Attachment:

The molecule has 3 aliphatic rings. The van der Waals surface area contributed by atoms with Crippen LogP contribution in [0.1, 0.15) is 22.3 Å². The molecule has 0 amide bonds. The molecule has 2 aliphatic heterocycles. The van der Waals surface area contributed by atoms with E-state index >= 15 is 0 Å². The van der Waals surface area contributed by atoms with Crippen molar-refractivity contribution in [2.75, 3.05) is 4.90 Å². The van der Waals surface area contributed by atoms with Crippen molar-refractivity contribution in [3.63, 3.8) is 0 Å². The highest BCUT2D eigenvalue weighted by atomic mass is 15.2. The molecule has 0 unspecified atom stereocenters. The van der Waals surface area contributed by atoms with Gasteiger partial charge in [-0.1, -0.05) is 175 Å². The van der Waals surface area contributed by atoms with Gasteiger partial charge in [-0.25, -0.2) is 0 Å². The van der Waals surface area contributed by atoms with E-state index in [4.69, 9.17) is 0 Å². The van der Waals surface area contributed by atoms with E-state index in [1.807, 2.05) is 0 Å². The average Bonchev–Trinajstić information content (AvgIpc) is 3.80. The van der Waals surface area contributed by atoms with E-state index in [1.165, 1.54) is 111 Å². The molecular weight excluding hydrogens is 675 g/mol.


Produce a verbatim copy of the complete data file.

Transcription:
The molecule has 3 aliphatic rings. The van der Waals surface area contributed by atoms with Crippen LogP contribution in [0.1, 0.15) is 22.3 Å². The molecule has 0 amide bonds. The molecule has 2 aliphatic heterocycles. The van der Waals surface area contributed by atoms with E-state index >= 15 is 0 Å². The van der Waals surface area contributed by atoms with Crippen molar-refractivity contribution in [2.75, 3.05) is 4.90 Å². The van der Waals surface area contributed by atoms with Crippen molar-refractivity contribution in [3.63, 3.8) is 0 Å². The highest BCUT2D eigenvalue weighted by atomic mass is 15.2. The molecule has 0 unspecified atom stereocenters. The van der Waals surface area contributed by atoms with Gasteiger partial charge in [-0.1, -0.05) is 175 Å². The van der Waals surface area contributed by atoms with Gasteiger partial charge in [-0.25, -0.2) is 0 Å². The van der Waals surface area contributed by atoms with E-state index in [4.69, 9.17) is 0 Å². The van der Waals surface area contributed by atoms with E-state index in [1.807, 2.05) is 0 Å². The average Bonchev–Trinajstić information content (AvgIpc) is 3.80. The van der Waals surface area contributed by atoms with E-state index in [1.165, 1.54) is 111 Å². The molecular weight excluding hydrogens is 675 g/mol.